Fatty Fatty No Friends

  • Theater
  • Drama
Critics' pick
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Photograph: Dixie Sheridan
Fatty Fatty No Friends

In the opening moments of Fatty Fatty No Friends, we hear a band that evokes Tim Burton’s The Nightmare Before Christmas. The music (by Christian De Gré) has a creepy-carnival vibe, and the imagery is pure Halloween: stilt-walking skeletons and an army of stylish teens with black rings around their eyes. Obese Tommy (Jason Sofge) waddles straight into this horror show, assailed by taunting, abusive classmates and menaced by skeletons. Our chubby hero awakes, goes to school and is befriended for the first time in his life—until the popular mean girl (Mia Thomas) intervenes. Alone in the bathroom, Tommy realizes that his bullies aren’t nasty on the inside but actually…delicious. So he decides to take gruesome action. (Flesh hangs off characters’ bodies in the form of red sashes.) The inventive set is drawn on reversible sheets held up by performers, and the ensemble is perfectly despicable. But the real discovery is Sofge, whose vulnerability makes Tommy’s journey authentic rather than just endearing. (He shines in an amusing tune about sweatpants: “They don’t tear, they don’t split / They remind me that there’s a place I fit.”) De Gré, lyricist Joseph Reese Anderson and book writer Serrana Gay have created a surprisingly touching piece that, whether it makes you cackle or sniffle, ought to have a future life. With childhood obesity on the rise, this serotonin-boosting musical ought to be performed in schools throughout the land.—Sarah Andrew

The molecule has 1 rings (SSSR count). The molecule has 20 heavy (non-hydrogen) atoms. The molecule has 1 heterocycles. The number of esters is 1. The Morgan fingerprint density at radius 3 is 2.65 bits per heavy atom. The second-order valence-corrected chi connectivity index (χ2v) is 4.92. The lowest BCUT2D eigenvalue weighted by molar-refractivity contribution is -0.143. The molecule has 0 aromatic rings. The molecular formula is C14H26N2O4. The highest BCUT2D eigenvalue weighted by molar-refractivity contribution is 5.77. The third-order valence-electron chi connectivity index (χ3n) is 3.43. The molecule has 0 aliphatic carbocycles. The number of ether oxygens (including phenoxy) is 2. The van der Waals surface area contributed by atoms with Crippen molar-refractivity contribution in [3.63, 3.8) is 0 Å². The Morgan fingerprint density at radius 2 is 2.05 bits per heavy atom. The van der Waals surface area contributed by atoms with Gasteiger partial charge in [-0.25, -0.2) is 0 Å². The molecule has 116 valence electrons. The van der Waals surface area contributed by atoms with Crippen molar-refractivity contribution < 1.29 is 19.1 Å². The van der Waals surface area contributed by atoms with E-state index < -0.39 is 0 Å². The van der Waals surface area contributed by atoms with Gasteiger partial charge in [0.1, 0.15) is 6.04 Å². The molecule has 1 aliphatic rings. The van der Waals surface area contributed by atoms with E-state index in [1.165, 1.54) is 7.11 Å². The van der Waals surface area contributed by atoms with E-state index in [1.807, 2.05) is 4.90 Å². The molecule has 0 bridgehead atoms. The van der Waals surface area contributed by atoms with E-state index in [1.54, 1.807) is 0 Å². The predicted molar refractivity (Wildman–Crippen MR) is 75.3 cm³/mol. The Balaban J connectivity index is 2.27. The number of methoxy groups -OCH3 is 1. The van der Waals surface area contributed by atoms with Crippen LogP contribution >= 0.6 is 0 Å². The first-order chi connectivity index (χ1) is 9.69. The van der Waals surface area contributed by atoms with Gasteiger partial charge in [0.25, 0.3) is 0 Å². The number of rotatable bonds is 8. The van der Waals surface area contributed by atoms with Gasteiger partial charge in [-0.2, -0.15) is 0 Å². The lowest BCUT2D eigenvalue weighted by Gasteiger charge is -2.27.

Click here for full TONY coverage of the 2014 New York International Fringe Festival.

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